The GEOC has powers of approval for the plans related to writing skills. The information literacy and computer skills plans, on the other hand, will be reviewed by the GEOC, but - because they are discipline-specific - approval rests with the school or college.

Freake says the competency plans do not need to be highly detailed at this point. "The plans should give broad outlines of how and in which courses these skills are developed," he says. "Departments have until the courses are taught to figure out the details."

In addition to formulating competency plans, departments or majors need to describe the plans for the catalog, so that an entering student will know how he or she will be expected to meet the requirements for the major. Like all catalog copy, these descriptions must be approved at the school or college level and submitted to the catalog editor by the Nov. 10 deadline.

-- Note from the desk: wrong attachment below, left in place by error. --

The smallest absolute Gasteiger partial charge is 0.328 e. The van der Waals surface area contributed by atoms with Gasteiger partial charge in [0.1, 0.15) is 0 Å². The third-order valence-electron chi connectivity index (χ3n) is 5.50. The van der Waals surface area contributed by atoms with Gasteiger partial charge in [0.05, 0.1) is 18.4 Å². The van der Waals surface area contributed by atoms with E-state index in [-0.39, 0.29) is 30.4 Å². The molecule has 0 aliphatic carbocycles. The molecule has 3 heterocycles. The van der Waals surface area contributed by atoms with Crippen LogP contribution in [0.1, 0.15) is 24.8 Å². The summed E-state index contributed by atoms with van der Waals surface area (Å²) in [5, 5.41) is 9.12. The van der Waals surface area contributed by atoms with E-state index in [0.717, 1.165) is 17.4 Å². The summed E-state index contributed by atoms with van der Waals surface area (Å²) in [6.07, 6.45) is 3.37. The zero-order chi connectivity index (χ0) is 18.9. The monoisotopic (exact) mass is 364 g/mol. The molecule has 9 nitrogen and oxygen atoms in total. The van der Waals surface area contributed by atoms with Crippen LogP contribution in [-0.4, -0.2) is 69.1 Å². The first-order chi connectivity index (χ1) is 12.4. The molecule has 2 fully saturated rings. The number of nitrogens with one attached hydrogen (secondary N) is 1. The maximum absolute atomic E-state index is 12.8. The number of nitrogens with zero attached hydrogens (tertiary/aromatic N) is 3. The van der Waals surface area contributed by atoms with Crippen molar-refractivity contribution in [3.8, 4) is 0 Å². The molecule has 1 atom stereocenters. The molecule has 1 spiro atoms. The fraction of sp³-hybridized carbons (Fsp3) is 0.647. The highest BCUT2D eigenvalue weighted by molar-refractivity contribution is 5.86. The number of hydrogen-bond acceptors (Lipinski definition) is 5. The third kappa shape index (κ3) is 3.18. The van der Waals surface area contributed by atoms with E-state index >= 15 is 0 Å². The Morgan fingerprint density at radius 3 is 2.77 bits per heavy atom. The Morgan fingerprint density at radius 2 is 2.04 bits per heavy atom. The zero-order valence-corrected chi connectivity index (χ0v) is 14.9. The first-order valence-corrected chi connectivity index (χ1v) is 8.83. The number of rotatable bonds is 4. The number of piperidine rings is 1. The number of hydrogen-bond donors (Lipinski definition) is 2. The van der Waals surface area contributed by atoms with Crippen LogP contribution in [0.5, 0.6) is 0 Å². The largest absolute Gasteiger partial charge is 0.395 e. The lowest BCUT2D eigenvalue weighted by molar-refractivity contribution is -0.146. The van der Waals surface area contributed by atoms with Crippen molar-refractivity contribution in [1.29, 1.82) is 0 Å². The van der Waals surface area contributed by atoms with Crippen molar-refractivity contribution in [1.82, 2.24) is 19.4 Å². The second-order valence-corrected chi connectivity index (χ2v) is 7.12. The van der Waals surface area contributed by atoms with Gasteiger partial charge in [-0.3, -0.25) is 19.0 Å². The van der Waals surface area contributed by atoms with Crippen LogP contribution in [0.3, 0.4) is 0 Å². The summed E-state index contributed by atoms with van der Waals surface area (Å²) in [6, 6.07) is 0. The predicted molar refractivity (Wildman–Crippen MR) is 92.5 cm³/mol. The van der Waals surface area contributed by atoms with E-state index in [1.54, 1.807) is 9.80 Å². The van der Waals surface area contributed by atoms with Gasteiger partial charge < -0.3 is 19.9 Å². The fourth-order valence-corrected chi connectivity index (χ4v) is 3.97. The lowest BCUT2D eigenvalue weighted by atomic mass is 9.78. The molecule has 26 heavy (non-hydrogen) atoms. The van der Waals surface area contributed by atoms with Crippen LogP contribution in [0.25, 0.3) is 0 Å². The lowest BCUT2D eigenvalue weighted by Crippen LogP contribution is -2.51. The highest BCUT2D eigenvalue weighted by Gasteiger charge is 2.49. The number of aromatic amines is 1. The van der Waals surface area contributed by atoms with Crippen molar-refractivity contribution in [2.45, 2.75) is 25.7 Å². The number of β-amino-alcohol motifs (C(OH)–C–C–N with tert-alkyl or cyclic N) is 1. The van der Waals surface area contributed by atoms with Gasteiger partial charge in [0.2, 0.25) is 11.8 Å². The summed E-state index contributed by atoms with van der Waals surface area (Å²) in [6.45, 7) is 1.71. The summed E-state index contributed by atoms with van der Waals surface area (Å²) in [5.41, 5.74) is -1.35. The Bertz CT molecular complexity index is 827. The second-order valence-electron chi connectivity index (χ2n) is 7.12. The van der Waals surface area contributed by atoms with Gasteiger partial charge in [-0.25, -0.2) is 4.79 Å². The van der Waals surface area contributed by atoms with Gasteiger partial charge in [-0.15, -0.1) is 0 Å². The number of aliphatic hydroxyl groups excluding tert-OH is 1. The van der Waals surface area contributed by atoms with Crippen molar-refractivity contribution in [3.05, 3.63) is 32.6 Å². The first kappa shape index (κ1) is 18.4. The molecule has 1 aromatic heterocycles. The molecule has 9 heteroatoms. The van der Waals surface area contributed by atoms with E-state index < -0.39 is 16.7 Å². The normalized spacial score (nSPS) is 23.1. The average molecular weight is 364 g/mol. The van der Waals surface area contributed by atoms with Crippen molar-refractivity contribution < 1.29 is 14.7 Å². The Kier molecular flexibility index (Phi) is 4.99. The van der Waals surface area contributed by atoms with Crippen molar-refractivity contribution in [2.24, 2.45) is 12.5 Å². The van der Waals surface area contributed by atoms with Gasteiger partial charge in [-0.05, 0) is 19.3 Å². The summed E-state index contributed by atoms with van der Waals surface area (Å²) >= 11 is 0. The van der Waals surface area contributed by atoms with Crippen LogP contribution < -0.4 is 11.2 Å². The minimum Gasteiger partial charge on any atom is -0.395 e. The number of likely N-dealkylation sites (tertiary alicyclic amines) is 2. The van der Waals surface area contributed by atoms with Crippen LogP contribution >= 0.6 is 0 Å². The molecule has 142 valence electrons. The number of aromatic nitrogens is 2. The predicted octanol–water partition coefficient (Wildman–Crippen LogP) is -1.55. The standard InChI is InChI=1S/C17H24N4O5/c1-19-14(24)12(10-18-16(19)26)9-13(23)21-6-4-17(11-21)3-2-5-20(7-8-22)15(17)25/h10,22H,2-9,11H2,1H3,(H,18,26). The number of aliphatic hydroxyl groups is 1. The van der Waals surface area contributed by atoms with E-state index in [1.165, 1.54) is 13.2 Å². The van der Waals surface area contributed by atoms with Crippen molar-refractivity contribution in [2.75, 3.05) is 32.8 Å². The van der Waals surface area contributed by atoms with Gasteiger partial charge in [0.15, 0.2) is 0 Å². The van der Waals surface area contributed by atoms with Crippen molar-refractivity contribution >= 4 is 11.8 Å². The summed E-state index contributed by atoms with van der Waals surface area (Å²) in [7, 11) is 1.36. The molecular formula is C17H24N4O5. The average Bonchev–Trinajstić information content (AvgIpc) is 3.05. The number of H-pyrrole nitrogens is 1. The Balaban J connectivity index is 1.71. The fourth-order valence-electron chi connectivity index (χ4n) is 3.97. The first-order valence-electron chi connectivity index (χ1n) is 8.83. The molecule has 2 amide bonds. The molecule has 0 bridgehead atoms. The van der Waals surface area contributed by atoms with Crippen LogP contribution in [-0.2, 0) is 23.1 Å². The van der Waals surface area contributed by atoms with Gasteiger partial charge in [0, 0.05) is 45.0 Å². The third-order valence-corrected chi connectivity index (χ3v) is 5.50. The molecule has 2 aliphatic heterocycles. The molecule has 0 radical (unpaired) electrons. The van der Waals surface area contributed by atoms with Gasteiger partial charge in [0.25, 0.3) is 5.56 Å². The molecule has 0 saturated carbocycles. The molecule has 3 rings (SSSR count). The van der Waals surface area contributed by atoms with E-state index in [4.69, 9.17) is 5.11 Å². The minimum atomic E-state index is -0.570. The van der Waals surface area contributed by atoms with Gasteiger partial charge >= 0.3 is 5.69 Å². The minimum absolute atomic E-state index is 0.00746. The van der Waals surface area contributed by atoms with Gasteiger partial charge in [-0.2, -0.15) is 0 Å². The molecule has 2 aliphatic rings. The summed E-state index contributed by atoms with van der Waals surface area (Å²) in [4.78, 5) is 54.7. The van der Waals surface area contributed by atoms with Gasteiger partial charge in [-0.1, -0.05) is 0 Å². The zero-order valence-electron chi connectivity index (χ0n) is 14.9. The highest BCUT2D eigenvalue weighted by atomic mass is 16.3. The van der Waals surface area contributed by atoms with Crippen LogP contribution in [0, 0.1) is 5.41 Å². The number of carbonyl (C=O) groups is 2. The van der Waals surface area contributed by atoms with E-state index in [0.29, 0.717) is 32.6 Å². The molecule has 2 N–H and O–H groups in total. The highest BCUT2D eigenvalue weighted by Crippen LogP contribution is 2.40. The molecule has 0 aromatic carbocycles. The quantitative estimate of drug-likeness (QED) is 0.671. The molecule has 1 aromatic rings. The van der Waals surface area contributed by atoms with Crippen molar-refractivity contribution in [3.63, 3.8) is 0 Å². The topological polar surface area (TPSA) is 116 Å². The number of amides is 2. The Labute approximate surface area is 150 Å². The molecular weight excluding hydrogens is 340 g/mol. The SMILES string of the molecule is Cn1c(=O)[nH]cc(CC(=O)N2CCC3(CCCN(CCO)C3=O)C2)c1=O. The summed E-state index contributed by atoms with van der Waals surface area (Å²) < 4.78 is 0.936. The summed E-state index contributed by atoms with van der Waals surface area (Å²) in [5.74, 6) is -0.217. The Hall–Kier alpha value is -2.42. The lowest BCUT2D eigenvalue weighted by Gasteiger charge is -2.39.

Freake says he recognizes that preparations for the new general education system involve a lot of work for individual faculty, departments, and schools and colleges. He believes it's worthwhile, however: "These tasks are part of a great enterprise on behalf of our undergraduate students," he says. "We're trying to give them the best undergraduate education we can."

The GEOC also has a demanding agenda ahead this year, he says. Once the immediate deadlines have been met, the committee will turn to the task of defining its role in oversight and evaluation, and will seek to address a host of transition issues.

The GEOC is a subcommittee of the Senate Curricula and Courses Committee. Freake is expected to take over as GEOC chair from Anne Hiskes, who resigned from the post to become associate dean of the College of Liberal Arts and Sciences. Freake has represented the College of Agriculture and Natural Resources on the GEOC for the past two years.

For more information, contact the GEOC's new full-time administrative specialist, Margie Aston, at 860.486.2441 or via e-mail: